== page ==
String[] vargs = new String[] {"Radia","Cloud","Hewlett","Packard"};  
           varargs.getData(vargs);  
      }  
 }  


Generics

Generics are used to maintain compile-time type safety on code. It follows type erasure and allows us to maintain control over the types that can be maintained in collections. You may also use generics to define method or class 'templates'. You may directly execute the code below in Eclipse to understand it better. For more on generics, refer to my article in CodeGuru.

 public class jdk5_Generics {  
      List<String> genericList = new ArrayList<String>();  

      public static void main(String[] args) {            
           jdk5_Generics jGenerics = new jdk5_Generics();  
           // generic for type safety  
           List<String> jGenericsList = jGenerics.genericList;  
           jGenericsList.add("Sumith");  
           jGenericsList.add("Kumar");  
           jGenericsList.add("Puri");  
           for(String str:jGenericsList) {  
                System.out.println(str);  
           }  
           // generic variables - class and method generic templates  
           List<? extends Vehicle> jGenericObjList = new ArrayList();  
           Vehicle car = new Car();  
           RentVehicle<Vehicle> rentVehicle = new RentCar<Car>();  
           rentVehicle.rentOut(car);  
      }  
 }  
 class Vehicle {  
      Integer regn;  
      String type;  
      public Integer getRegn() {  
           return regn;  
      }  
      public void setRegn(Integer regn) {  
           this.regn = regn;  
      }  
      public String getType() {  
           return type;  
      }  
      public void setType(String type) {  
           this.type = type;  
      }            
 }  
 class Car extends Vehicle {  
 }  
 interface RentVehicle <T extends Vehicle> {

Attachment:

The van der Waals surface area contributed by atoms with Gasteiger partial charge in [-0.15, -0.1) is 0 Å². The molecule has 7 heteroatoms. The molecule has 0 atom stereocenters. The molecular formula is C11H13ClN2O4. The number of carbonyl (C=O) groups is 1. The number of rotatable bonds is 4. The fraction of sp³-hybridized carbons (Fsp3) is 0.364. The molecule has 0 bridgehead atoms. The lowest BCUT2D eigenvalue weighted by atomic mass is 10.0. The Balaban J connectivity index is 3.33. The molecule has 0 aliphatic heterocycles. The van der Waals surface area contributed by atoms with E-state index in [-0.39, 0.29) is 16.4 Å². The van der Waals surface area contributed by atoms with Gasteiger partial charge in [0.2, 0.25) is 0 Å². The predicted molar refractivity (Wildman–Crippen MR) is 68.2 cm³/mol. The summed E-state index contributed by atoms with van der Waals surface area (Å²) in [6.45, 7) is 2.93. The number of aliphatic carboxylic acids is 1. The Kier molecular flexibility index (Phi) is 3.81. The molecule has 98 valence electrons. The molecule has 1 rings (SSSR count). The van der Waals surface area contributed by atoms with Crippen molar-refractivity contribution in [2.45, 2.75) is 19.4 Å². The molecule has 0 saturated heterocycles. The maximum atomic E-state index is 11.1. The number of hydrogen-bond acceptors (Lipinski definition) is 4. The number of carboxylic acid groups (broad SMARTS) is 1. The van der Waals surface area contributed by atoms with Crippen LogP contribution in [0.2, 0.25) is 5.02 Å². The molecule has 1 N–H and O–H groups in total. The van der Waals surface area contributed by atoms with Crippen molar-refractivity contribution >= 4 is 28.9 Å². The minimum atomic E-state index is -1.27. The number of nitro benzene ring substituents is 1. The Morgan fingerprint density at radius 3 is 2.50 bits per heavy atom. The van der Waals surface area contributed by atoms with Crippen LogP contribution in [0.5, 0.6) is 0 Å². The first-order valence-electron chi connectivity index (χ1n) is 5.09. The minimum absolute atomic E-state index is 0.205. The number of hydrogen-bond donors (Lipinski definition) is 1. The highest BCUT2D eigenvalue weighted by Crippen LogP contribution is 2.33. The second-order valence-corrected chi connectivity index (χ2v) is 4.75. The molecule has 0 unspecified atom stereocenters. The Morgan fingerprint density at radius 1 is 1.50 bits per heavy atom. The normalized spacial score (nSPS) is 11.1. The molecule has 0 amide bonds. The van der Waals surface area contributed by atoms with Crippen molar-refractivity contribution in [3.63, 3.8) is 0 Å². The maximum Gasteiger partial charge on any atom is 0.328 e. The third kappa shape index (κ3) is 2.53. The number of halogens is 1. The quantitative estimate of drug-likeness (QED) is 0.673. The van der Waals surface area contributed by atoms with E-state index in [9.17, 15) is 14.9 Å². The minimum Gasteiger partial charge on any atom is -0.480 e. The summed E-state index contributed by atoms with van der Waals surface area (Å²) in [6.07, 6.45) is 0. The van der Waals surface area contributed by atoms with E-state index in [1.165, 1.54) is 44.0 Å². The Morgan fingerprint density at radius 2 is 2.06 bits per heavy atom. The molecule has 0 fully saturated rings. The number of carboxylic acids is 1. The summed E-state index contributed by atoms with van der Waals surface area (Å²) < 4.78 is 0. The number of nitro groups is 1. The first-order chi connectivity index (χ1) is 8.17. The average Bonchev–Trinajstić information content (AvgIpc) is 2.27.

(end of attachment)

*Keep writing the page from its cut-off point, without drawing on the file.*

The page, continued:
public void rentOut(T vehicle);  
 }  
 class RentCar<Car> implements RentVehicle{  
      public void rentOut(Vehicle vehicle) {            
           System.out.println("Rent Vehicle => Rent Car");  
      }  
 }  


Autoboxing/Unboxing

Autoboxing or unboxing will allow you to convert from primitive types to wrapper types and vice versa. You may directly execute the code below in Eclipse to understand it better.

 public class jdk5_Autoboxing {  
      Integer integer = new Integer(50);  
      public void setValue(int integer) {  
      }  
      public Integer getValue() {  
           return integer;  
      }  
      public Float getFloat() {  
           return 6.0f;  
      }  
      /**  
       * @param args  
       */  
      public static void main(String[] args) {            
           jdk5_Autoboxing autoboxing = new jdk5_Autoboxing(); // autounboxing  
           autoboxing.setValue(new Integer(5));  
           int x = autoboxing.getValue();  
           // this is not valid => autounboxing - upcasting - autoboxing  
           // Double y = autoboxing.getFloat();  
      }  
 }  


Enhanced For Loop

Enhanced for loops allow for an easier way to loop through objects of a common super-type. You may directly execute the code below in Eclipse to understand it better.

 public class jdk5_EnhancedFor {  
      public static void main(String[] args) {  
           jdk5_EnhancedFor ef = new jdk5_EnhancedFor();  
           List<Animal> animals = new ArrayList();  
           Animal animal = new Animal();  
           animals.add(animal);  
           animal = new Dog();  
           animals.add(animal);  
           animal = new Cat();  
           animals.add(animal);  
           animal = new Dog();  
           animals.add(animal);  
           animal = new Cat();  
           animals.add(animal);  
           animal = new Dog();  
           animals.add(animal);  
           animal = new Animal();  
           animals.add(animal);  
           animal = new Animal();